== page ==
Today is Fred Korematsu Day, a day set aside the honor the Asian American icon who risked his own future to stand up for the constitution and the rights of Japanese Americans.
In San Francisco, the Fred Korematsu Institute will hold a panel discussion tonight titled Re(ad)dressing Racial Injustice: From Japanese American Incarceration to Anti-Muslim Bigotry.
The 6th annual celebration will be held at the Herbst Theater in San Francisco at 7:30. Panelist include Grande H. Lum, Director, Community Relations Service, U.S. Department of Justice; Farhana Khera, President & Executive Director, Muslim Advocates; Lorraine Bannai, Professor, Seattle University School of Law; Director, Fred T. Korematsu Center for Law and Equality and moderator John Diaz, Editorial Page Editor, San Francisco Chronicle.
Mariano-Florentino Cuéllar, California Supreme Court Justice, will be the special guest speaker.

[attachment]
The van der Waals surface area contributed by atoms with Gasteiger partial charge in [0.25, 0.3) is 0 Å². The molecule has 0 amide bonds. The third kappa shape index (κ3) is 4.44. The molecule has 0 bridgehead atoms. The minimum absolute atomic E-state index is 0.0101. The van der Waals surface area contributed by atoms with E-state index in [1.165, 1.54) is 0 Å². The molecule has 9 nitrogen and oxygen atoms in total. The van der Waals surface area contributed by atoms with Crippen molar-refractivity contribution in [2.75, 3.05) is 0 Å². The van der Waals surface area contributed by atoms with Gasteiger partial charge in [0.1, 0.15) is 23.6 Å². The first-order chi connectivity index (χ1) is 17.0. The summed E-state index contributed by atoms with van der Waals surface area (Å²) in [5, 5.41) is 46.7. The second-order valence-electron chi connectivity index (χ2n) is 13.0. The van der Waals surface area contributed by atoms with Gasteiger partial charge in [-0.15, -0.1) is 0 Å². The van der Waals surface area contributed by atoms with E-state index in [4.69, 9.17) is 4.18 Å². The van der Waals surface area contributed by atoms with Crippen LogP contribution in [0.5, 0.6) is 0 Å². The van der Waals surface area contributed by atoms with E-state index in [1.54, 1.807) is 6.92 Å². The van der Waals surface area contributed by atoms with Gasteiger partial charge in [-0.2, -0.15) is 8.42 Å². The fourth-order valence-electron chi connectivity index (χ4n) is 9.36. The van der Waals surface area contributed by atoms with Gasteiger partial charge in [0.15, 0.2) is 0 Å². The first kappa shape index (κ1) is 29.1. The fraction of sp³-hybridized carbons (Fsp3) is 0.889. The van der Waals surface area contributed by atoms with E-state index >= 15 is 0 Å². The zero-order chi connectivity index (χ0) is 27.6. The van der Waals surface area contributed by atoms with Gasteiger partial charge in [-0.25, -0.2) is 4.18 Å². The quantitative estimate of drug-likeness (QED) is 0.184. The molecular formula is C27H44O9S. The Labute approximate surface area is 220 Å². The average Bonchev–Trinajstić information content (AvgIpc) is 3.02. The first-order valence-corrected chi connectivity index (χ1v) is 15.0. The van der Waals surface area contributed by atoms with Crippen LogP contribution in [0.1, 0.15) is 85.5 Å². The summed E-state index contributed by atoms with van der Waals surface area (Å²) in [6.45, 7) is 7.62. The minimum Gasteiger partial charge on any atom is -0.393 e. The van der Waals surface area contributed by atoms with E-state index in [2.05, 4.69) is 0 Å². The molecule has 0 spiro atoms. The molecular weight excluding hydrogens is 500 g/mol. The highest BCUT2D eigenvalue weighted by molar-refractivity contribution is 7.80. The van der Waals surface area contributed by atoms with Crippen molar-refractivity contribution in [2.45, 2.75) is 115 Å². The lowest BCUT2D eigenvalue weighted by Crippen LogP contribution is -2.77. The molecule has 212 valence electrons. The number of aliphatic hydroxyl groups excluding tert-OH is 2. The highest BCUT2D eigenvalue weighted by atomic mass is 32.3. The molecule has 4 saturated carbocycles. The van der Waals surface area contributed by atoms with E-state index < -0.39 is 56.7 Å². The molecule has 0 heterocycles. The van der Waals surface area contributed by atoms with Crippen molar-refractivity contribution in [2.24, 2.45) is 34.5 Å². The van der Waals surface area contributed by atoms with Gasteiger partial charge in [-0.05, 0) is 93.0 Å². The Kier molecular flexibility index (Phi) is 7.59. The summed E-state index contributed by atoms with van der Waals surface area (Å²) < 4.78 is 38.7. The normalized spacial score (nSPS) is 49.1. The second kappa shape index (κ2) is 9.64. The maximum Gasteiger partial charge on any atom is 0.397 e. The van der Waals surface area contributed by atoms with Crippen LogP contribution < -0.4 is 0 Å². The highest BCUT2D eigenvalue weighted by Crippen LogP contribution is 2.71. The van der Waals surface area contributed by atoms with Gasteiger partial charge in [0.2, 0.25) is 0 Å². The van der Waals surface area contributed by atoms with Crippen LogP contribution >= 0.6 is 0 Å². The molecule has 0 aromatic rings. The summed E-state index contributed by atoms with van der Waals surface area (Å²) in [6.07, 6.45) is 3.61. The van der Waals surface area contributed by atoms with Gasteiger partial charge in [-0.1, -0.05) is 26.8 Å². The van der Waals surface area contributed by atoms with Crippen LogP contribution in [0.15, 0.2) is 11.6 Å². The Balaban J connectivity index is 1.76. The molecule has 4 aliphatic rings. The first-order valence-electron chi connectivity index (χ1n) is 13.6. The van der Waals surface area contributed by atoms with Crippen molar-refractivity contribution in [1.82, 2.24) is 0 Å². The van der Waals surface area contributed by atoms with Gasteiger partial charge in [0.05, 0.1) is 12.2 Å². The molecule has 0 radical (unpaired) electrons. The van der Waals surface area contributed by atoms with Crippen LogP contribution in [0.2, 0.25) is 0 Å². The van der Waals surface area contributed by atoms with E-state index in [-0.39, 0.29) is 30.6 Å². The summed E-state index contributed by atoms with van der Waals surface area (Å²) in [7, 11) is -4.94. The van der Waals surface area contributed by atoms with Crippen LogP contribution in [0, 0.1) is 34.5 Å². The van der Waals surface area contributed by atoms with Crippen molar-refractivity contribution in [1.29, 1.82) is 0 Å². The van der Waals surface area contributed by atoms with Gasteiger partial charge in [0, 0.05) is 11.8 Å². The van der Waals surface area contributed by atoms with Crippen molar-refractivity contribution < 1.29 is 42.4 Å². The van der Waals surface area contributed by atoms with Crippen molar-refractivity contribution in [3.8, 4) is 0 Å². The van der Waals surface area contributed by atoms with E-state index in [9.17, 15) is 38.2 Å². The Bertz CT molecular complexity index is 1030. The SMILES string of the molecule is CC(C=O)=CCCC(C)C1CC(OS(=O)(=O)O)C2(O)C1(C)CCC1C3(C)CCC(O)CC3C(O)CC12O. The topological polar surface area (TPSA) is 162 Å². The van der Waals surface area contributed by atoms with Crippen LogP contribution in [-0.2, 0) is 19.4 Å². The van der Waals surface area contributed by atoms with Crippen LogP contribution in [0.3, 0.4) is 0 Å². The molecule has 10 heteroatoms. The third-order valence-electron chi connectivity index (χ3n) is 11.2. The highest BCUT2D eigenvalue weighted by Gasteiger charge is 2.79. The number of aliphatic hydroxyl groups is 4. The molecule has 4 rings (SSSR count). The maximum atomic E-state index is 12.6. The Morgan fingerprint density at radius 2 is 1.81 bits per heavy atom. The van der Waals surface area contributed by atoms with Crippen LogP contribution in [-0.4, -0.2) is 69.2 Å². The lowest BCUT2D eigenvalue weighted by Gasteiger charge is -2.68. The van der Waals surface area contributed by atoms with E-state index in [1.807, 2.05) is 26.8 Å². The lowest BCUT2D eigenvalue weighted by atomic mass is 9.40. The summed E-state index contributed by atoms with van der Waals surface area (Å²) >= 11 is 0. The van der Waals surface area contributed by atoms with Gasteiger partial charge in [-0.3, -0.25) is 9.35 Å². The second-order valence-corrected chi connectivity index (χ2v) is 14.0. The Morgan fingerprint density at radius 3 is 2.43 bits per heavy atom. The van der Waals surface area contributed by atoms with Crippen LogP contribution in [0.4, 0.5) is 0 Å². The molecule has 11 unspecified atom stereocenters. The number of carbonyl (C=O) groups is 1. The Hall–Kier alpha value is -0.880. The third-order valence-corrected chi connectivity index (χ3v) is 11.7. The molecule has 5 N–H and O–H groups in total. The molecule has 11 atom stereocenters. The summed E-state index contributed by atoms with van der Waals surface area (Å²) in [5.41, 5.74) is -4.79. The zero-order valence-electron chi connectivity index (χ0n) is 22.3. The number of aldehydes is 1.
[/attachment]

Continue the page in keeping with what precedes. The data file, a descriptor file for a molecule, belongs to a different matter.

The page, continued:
This week, Korematsu’s daughter, Karen, has been in Michigan lobbying the state to set aside this day to remember her father’s legacy, according to Michigan Radio.
In 1943, her father refused to comply with the orders from the U.S. government to report to the incarceration camps for Japanese Americans simply because of their ancestry. In the 1980’s, his conviction was eventually overturned when University of San Diego, California professor Peter Irons found evidence there was no military necessity for the evacuation order.
This morning, Karen is in Richmond, California at a celebration being held at a middle school named in her father’s honor, the Korematsu Middle School. She’s joining students, faculty, and family in a commemoration. It will be the first event held at the campus, which is still under construction, according to the Richmond Standard.
Also today, Virginia becomes the sixth state in the country to designate today as Fred Korematsu Day, reported NBC News.